Though revenue fell 2.5 per cent to $94.8 billion, according to a statement, that was better than the $92.6 billion analysts predicted. Apple itself had projected a decline of about 5 per cent.
The results suggest that Apple is bouncing back from a slump that has plagued both the computer and smartphone industries.
It is a particular relief for investors after Qualcomm, a key Apple supplier, raised fresh concerns about phone demand earlier this week.
A 1.5 per cent rise in Apple's iPhone revenue contrasted with the broader consumer electronics industry, which is grappling with a decline in sales of smartphones, tablets and PCs as consumers and businesses who scooped up electronics during the pandemic tighten spending amid rising interest rates and economic uncertainty.
Those results occurred against the backdrop of a 13 per cent decline in global smartphone shipments during the first three months of 2023, during which research firm Canalys said Apple gained market share against its Android rivals.
Apple chief executive Tim Cook told Reuters in an interview on Thursday that the company set a fiscal second-quarter record for iPhone sales, thanks in part to picking up new users in markets such as India, where Mr Cook recently travelled for the opening of the company's first retail stores in the country.
“We were thrilled by our performance in emerging markets,” Mr Cook said.
“We set records for the iPhone installed base in every geographic segment, and we had very strong 'new to' [sales in] emerging markets, particularly in Brazil, India and Mexico.”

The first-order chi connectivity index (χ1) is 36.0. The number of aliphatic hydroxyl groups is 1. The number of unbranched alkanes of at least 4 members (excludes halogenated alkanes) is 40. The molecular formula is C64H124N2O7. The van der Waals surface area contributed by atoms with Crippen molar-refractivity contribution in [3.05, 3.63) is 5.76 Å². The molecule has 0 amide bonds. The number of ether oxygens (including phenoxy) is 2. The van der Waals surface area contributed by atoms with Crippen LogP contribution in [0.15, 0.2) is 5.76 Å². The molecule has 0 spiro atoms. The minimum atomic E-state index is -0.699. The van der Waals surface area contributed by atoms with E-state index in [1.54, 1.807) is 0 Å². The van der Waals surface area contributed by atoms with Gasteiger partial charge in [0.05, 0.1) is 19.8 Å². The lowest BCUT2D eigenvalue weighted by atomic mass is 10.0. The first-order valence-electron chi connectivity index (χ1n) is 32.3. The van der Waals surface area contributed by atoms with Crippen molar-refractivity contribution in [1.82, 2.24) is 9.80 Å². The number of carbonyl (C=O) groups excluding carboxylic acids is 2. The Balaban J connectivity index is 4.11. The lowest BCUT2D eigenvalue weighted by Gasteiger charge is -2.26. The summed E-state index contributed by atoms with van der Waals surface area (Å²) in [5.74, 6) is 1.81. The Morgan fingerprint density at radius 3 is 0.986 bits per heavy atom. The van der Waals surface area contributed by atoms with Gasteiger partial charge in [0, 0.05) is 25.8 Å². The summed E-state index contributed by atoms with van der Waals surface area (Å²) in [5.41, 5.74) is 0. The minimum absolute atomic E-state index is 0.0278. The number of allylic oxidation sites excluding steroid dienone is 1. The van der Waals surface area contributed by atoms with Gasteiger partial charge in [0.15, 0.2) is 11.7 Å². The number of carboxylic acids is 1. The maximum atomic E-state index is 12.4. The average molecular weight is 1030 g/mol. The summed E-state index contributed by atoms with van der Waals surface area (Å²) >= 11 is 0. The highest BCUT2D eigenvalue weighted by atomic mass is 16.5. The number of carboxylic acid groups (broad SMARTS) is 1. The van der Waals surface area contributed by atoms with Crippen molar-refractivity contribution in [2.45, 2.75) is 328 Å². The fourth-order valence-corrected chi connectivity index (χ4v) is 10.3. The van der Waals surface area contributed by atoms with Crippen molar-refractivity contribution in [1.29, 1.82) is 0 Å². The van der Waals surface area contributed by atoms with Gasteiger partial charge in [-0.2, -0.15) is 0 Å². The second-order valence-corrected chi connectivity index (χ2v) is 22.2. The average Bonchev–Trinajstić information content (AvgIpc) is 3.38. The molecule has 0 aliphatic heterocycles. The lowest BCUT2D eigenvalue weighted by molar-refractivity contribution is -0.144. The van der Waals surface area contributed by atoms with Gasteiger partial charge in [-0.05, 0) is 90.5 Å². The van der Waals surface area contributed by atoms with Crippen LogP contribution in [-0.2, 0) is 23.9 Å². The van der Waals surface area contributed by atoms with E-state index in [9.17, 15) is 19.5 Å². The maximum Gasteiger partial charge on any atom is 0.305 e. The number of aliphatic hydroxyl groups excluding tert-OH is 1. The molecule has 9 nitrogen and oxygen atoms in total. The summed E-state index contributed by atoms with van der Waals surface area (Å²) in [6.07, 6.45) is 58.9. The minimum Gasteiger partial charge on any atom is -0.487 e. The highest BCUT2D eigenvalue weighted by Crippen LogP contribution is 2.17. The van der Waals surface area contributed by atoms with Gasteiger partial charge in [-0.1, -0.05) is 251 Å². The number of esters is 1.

Mr Cook also said supply-chain snarls have vanished.
“We had no material shortages at all during the quarter across any of the products,” he said.
But not all of Apple's business lines were immune to the electronics slump, with sales of Macs falling 30 per cent while iPad revenue slipped.
Other firms in the industry have predicted a rebound in the second half of the year, and Wall Street expects Apple to recover faster and show modest year-over-year revenue growth during its fiscal third quarter ending in June.
Bloomberg has reported the iPhone maker could unveil a mixed-reality headset as soon as next month, when it holds its annual software developer conference.
Apple's biggest growth segment was its services business, which includes products such as iCloud and Apple Pay, which grew 5.5 per cent to $20.9 billion, in line with analyst expectations.
Mr Cook said Apple now has 975 million subscribers on its platform, which includes both Apple services and third-party apps, up from 935 million last quarter and an increase of 150 million from a year ago.
Apple also announced plans for $90 billion in stock repurchases, the same as last year’s plan.
Apple shares rose 2 per cent in after-hours trading.
Agencies contributed to this report